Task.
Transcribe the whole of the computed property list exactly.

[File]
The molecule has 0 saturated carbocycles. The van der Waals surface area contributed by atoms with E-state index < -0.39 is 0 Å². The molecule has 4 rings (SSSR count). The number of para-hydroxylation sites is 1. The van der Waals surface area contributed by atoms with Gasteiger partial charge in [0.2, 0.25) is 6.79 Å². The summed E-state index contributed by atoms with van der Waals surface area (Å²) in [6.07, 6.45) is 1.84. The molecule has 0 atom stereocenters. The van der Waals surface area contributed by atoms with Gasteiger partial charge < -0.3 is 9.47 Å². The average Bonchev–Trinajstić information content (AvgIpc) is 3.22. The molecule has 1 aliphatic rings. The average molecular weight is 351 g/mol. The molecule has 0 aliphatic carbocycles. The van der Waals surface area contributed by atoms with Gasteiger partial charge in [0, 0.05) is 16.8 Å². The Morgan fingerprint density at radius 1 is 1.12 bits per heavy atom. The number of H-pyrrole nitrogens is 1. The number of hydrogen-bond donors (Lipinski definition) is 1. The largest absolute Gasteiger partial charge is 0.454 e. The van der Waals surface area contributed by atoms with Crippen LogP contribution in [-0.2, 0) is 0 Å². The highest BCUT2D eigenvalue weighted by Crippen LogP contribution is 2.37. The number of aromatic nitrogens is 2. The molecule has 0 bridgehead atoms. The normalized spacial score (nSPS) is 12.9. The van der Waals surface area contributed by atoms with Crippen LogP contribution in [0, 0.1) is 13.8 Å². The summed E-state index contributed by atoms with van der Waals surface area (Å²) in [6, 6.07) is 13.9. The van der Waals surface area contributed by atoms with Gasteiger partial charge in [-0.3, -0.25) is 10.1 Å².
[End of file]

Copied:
The molecule has 0 saturated carbocycles. The van der Waals surface area contributed by atoms with E-state index < -0.39 is 0 Å². The molecule has 4 rings (SSSR count). The number of para-hydroxylation sites is 1. The van der Waals surface area contributed by atoms with Gasteiger partial charge in [0.2, 0.25) is 6.79 Å². The summed E-state index contributed by atoms with van der Waals surface area (Å²) in [6.07, 6.45) is 1.84. The molecule has 0 atom stereocenters. The van der Waals surface area contributed by atoms with Gasteiger partial charge < -0.3 is 9.47 Å². The average Bonchev–Trinajstić information content (AvgIpc) is 3.22. The molecule has 1 aliphatic rings. The average molecular weight is 351 g/mol. The molecule has 0 aliphatic carbocycles. The van der Waals surface area contributed by atoms with Gasteiger partial charge in [0, 0.05) is 16.8 Å². The Morgan fingerprint density at radius 1 is 1.12 bits per heavy atom. The number of H-pyrrole nitrogens is 1. The number of hydrogen-bond donors (Lipinski definition) is 1. The largest absolute Gasteiger partial charge is 0.454 e. The van der Waals surface area contributed by atoms with Crippen LogP contribution in [-0.2, 0) is 0 Å². The highest BCUT2D eigenvalue weighted by Crippen LogP contribution is 2.37. The number of aromatic nitrogens is 2. The molecule has 0 bridgehead atoms. The normalized spacial score (nSPS) is 12.9. The van der Waals surface area contributed by atoms with Crippen LogP contribution in [0, 0.1) is 13.8 Å². The summed E-state index contributed by atoms with van der Waals surface area (Å²) in [6, 6.07) is 13.9. The van der Waals surface area contributed by atoms with Gasteiger partial charge in [-0.3, -0.25) is 10.1 Å².